Swiss Reformed theologian Karl Barth (1886-1968) has been called many things. His views on Israel and the Jews have been considered everything from anti-Semitic to supportive of the Jewish people. I find his analysis of the relationship between Christianity and Judaism fascinating, which is why I chose it for my master’s thesis.
Karl Barth’s theology was of great importance in the 1930s in Germany. Hitler knew that the European Church was a dangerous opponent to him and his vision. In order to keep his enemies close, he made an agreement with the Catholic Church to secure peace with that camp. With the Protestants, though, things were a bit more difficult. Hitler appointed a Reich Bishop to be the supreme authority of Protestantism and its 28 different churches. Throughout all this, Karl Barth, together with a number of other theologians, spoke out against Hitler’s actions. They met in 1934 and wrote the so-called Barmen Declaration to ensure the Church’s independence from the State. Karl Barth began writing more and more critically about the situation, and as a result was put on trial the same year. His case was eventually dismissed. Barth traveled back to Switzerland and wrote several significant papers against Nazism and anti-Semitism while working as a professor.
Karl Barth emphasized the covenant God made with Israel, which led to an emphasis on the Old Testament as a whole. He was of the opinion that the full biblical narrative must be told, as it is the foundation for everything that happens with Christ and mankind. “In order to be elect ourselves [Gentiles], for good or evil we must either be Jews or belong to this Jew” (CD 3/3, 225). Israel is, to Barth, a people who must live out the covenant. Israel is to draw people to God. All this is happening for the sake of the covenant until the new covenant, as prophesied by Jeremiah, arrives. This new covenant cannot be broken by Israel like the previously broken covenants. Only through this new covenant, fulfilled in Christ, can a new, irreversible foundation be laid. (Barth’s Christocentric theology is a reason that he has been called an anti-Judaist. In particular, his negative perspectives on the synagogue and rabbinic Judaism have led critics to accuse Barth of leaning towards a supersessionist theology.) Barth gave the entire Old Testament a role in his Christology; he accused many people in church history (e.g. Schleiermacher and Marcion) of neglecting the Old Testament. He believed that you cannot understand who Jesus is without looking at him through the lens of the Old Testament.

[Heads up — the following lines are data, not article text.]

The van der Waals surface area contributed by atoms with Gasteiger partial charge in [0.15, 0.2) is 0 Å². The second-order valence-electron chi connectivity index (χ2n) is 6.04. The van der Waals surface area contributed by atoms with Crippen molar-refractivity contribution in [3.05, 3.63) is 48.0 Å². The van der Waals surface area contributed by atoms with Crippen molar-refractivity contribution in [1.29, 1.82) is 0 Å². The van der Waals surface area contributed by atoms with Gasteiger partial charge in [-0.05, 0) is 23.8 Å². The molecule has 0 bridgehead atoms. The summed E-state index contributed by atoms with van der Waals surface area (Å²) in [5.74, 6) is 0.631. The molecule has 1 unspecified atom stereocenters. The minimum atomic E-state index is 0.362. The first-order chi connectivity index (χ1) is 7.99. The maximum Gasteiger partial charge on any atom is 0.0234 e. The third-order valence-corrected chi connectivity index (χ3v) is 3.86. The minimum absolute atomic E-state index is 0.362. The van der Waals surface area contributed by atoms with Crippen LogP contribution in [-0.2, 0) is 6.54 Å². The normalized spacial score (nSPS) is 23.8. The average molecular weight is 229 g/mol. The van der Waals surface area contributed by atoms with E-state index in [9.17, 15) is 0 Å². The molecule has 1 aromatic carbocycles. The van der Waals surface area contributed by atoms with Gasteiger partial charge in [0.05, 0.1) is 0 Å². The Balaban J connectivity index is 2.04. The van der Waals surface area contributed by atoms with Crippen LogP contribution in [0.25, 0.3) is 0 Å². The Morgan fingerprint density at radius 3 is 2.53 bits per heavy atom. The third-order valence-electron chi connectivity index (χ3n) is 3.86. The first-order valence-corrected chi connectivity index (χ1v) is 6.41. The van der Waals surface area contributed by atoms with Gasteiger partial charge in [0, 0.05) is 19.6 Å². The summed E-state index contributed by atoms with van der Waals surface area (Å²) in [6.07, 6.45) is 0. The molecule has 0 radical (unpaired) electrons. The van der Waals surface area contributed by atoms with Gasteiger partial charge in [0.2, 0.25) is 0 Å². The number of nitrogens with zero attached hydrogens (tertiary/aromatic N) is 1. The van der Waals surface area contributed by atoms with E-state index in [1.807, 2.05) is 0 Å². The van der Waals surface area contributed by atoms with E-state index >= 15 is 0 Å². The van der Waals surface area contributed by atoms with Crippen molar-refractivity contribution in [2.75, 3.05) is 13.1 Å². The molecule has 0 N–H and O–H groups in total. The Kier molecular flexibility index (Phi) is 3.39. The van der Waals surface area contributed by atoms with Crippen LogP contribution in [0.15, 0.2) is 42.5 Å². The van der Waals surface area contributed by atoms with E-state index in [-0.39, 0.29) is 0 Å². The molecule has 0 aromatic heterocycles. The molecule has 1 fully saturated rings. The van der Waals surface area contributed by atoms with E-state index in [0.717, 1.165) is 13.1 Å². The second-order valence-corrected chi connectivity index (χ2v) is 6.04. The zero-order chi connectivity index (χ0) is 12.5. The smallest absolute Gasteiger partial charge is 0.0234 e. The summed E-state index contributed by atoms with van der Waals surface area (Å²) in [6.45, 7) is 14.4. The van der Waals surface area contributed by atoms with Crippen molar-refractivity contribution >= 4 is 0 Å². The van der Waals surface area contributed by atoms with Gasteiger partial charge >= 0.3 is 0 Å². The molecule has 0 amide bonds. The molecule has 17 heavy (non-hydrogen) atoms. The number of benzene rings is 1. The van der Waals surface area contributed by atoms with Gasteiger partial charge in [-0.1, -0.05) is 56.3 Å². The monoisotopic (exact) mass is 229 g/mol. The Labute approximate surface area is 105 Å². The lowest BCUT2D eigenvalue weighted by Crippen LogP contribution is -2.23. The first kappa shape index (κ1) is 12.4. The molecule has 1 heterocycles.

“There is one thing we must emphasize especially. … The Word did not simply become any “flesh.” … It became Jewish flesh. … The Church’s whole doctrine of the incarnation and atonement becomes abstract and valueless and meaningless to the extent that [Jesus’ Jewishness] comes to be regarded as something accidental and incidental. The New Testament witness to Jesus the Christ, the Son of God, stands on the soil of the Old Testament and cannot be separated from it. The pronouncements of the New Testament Christology may have been shaped by a very non-Jewish environment. But they relate always to a man who is seen to be not a man in general, a neutral man, but the conclusion and sum of the history of God with the people of Israel, the One who fulfills the covenant made by God with his people” (CD 4/1, 166).
The word did not only become flesh, it became Jewish flesh. Karl Barth emphasized that Jesus was a Jew. One reason for this position is that the covenant is a core for his theology and Christology.
Another possibility was that this book (CD 4) was written in 1963, and Karl Barth wanted to raise his voice about the Holocaust. In his view, the Holocaust was nothing less than crucifying Jesus once again. For Barth, anti-Semitism was not only a humanitarian disaster, but also a theological disaster. This emphasis on Jesus being a Jew was a theologically motivated attack on anti-Semitism. Barth was among the first theologians to put forth the idea that Israel and the Jews still have a role in God’s plan after Jesus. Barth believed that the present tense in John 4:22 is still valid. He saw the Jews as a people with a special status, a kind of parallel to the Christians as God’s people.
There are many different views on Barth and this makes it a very interesting subject. I’m very glad I had the chance to explore it here in the wonderful library at Caspari Center prior to finishing my master’s thesis.
This article was written by our summer volunteer, who is currently working on her Master’s degree in Theology.